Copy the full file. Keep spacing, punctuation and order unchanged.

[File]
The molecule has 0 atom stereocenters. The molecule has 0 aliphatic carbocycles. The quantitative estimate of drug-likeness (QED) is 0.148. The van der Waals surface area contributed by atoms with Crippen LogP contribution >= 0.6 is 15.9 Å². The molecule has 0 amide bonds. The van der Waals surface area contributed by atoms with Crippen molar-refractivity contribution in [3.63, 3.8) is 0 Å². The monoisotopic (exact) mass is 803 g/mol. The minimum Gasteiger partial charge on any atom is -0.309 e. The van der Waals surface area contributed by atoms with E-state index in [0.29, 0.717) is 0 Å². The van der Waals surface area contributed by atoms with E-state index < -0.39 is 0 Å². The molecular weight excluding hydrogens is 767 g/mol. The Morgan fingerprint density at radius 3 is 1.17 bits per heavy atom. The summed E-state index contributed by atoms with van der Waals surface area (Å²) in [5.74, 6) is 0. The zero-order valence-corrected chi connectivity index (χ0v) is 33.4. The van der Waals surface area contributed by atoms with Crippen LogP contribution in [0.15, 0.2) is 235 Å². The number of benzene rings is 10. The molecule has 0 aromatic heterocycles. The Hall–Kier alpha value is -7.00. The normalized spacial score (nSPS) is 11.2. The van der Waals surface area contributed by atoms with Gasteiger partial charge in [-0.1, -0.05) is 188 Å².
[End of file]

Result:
The molecule has 0 atom stereocenters. The molecule has 0 aliphatic carbocycles. The quantitative estimate of drug-likeness (QED) is 0.148. The van der Waals surface area contributed by atoms with Crippen LogP contribution >= 0.6 is 15.9 Å². The molecule has 0 amide bonds. The van der Waals surface area contributed by atoms with Crippen molar-refractivity contribution in [3.63, 3.8) is 0 Å². The monoisotopic (exact) mass is 803 g/mol. The minimum Gasteiger partial charge on any atom is -0.309 e. The van der Waals surface area contributed by atoms with E-state index in [0.29, 0.717) is 0 Å². The van der Waals surface area contributed by atoms with E-state index < -0.39 is 0 Å². The molecular weight excluding hydrogens is 767 g/mol. The Morgan fingerprint density at radius 3 is 1.17 bits per heavy atom. The summed E-state index contributed by atoms with van der Waals surface area (Å²) in [5.74, 6) is 0. The zero-order valence-corrected chi connectivity index (χ0v) is 33.4. The van der Waals surface area contributed by atoms with Crippen LogP contribution in [0.15, 0.2) is 235 Å². The number of benzene rings is 10. The molecule has 0 aromatic heterocycles. The Hall–Kier alpha value is -7.00. The normalized spacial score (nSPS) is 11.2. The van der Waals surface area contributed by atoms with Gasteiger partial charge in [-0.1, -0.05) is 188 Å².